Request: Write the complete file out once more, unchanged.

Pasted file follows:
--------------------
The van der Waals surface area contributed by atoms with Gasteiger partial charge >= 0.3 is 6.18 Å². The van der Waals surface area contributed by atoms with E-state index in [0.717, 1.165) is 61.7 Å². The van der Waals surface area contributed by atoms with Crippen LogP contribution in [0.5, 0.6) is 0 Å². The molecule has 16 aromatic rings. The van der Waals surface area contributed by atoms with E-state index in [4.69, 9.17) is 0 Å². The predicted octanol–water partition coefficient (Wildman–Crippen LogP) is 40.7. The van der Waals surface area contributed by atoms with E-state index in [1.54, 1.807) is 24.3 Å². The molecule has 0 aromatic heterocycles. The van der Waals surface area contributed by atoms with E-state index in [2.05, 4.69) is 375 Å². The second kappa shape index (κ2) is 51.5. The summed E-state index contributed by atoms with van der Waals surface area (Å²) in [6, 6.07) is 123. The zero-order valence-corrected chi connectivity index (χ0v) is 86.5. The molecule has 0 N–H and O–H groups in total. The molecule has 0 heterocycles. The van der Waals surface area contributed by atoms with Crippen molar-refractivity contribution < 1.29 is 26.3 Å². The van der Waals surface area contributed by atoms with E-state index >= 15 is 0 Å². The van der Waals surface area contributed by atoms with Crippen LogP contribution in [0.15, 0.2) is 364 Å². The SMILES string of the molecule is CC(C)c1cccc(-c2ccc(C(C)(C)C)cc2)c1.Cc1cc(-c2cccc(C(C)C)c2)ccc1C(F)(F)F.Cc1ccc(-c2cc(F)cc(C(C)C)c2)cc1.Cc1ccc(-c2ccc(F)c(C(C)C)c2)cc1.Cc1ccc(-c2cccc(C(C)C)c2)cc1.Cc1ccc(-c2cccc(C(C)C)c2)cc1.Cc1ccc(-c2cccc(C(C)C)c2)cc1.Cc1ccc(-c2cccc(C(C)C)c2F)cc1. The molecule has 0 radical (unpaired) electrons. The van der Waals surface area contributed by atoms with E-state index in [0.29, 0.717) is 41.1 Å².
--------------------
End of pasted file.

The van der Waals surface area contributed by atoms with Gasteiger partial charge >= 0.3 is 6.18 Å². The van der Waals surface area contributed by atoms with E-state index in [0.717, 1.165) is 61.7 Å². The van der Waals surface area contributed by atoms with Crippen LogP contribution in [0.5, 0.6) is 0 Å². The molecule has 16 aromatic rings. The van der Waals surface area contributed by atoms with E-state index in [4.69, 9.17) is 0 Å². The predicted octanol–water partition coefficient (Wildman–Crippen LogP) is 40.7. The van der Waals surface area contributed by atoms with E-state index in [1.54, 1.807) is 24.3 Å². The molecule has 0 aromatic heterocycles. The van der Waals surface area contributed by atoms with E-state index in [2.05, 4.69) is 375 Å². The second kappa shape index (κ2) is 51.5. The summed E-state index contributed by atoms with van der Waals surface area (Å²) in [6, 6.07) is 123. The zero-order valence-corrected chi connectivity index (χ0v) is 86.5. The molecule has 0 N–H and O–H groups in total. The molecule has 0 heterocycles. The van der Waals surface area contributed by atoms with Crippen molar-refractivity contribution < 1.29 is 26.3 Å². The van der Waals surface area contributed by atoms with E-state index >= 15 is 0 Å². The van der Waals surface area contributed by atoms with Crippen LogP contribution in [0.15, 0.2) is 364 Å². The SMILES string of the molecule is CC(C)c1cccc(-c2ccc(C(C)(C)C)cc2)c1.Cc1cc(-c2cccc(C(C)C)c2)ccc1C(F)(F)F.Cc1ccc(-c2cc(F)cc(C(C)C)c2)cc1.Cc1ccc(-c2ccc(F)c(C(C)C)c2)cc1.Cc1ccc(-c2cccc(C(C)C)c2)cc1.Cc1ccc(-c2cccc(C(C)C)c2)cc1.Cc1ccc(-c2cccc(C(C)C)c2)cc1.Cc1ccc(-c2cccc(C(C)C)c2F)cc1. The molecule has 0 radical (unpaired) electrons. The van der Waals surface area contributed by atoms with E-state index in [0.29, 0.717) is 41.1 Å².